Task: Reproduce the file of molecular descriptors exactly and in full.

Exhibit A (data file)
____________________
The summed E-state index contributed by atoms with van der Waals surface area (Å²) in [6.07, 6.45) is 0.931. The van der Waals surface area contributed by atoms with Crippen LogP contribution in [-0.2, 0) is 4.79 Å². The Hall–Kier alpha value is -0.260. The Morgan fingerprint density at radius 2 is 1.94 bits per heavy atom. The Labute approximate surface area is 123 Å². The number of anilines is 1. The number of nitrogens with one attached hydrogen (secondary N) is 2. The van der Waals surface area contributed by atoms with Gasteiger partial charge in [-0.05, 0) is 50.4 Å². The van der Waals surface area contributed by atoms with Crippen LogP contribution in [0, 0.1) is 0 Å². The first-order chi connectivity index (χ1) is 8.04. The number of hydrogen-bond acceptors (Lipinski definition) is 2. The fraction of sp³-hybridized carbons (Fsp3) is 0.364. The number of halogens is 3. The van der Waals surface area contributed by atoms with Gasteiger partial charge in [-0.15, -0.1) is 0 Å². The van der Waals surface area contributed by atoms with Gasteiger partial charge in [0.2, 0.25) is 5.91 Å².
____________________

The summed E-state index contributed by atoms with van der Waals surface area (Å²) in [6.07, 6.45) is 0.931. The van der Waals surface area contributed by atoms with Crippen LogP contribution in [-0.2, 0) is 4.79 Å². The Hall–Kier alpha value is -0.260. The Morgan fingerprint density at radius 2 is 1.94 bits per heavy atom. The Labute approximate surface area is 123 Å². The number of anilines is 1. The number of nitrogens with one attached hydrogen (secondary N) is 2. The van der Waals surface area contributed by atoms with Gasteiger partial charge in [-0.05, 0) is 50.4 Å². The van der Waals surface area contributed by atoms with Crippen LogP contribution in [0, 0.1) is 0 Å². The first-order chi connectivity index (χ1) is 8.04. The number of hydrogen-bond acceptors (Lipinski definition) is 2. The fraction of sp³-hybridized carbons (Fsp3) is 0.364. The number of halogens is 3. The van der Waals surface area contributed by atoms with Gasteiger partial charge in [-0.15, -0.1) is 0 Å². The van der Waals surface area contributed by atoms with Gasteiger partial charge in [0.2, 0.25) is 5.91 Å².